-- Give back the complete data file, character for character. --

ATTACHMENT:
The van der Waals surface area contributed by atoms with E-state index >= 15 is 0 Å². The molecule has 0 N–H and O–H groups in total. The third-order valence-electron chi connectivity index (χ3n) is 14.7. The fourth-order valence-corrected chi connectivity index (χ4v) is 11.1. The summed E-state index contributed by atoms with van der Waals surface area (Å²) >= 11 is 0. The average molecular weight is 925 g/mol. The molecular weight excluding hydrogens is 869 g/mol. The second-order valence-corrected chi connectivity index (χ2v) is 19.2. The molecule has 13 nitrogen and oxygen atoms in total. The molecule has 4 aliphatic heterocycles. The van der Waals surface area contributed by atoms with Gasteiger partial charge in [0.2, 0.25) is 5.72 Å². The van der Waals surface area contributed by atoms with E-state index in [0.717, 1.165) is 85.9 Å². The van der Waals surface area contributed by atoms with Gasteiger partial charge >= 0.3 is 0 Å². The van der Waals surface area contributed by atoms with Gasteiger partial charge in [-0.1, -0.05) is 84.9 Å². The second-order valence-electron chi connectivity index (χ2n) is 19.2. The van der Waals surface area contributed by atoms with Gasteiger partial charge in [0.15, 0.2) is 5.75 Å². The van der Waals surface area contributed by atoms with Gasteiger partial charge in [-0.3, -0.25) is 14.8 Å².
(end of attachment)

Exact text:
The van der Waals surface area contributed by atoms with E-state index >= 15 is 0 Å². The molecule has 0 N–H and O–H groups in total. The third-order valence-electron chi connectivity index (χ3n) is 14.7. The fourth-order valence-corrected chi connectivity index (χ4v) is 11.1. The summed E-state index contributed by atoms with van der Waals surface area (Å²) >= 11 is 0. The average molecular weight is 925 g/mol. The molecular weight excluding hydrogens is 869 g/mol. The second-order valence-corrected chi connectivity index (χ2v) is 19.2. The molecule has 13 nitrogen and oxygen atoms in total. The molecule has 4 aliphatic heterocycles. The van der Waals surface area contributed by atoms with Gasteiger partial charge in [0.2, 0.25) is 5.72 Å². The van der Waals surface area contributed by atoms with E-state index in [0.717, 1.165) is 85.9 Å². The van der Waals surface area contributed by atoms with Gasteiger partial charge >= 0.3 is 0 Å². The van der Waals surface area contributed by atoms with Gasteiger partial charge in [-0.1, -0.05) is 84.9 Å². The second-order valence-electron chi connectivity index (χ2n) is 19.2. The van der Waals surface area contributed by atoms with Gasteiger partial charge in [0.15, 0.2) is 5.75 Å². The van der Waals surface area contributed by atoms with Gasteiger partial charge in [-0.3, -0.25) is 14.8 Å².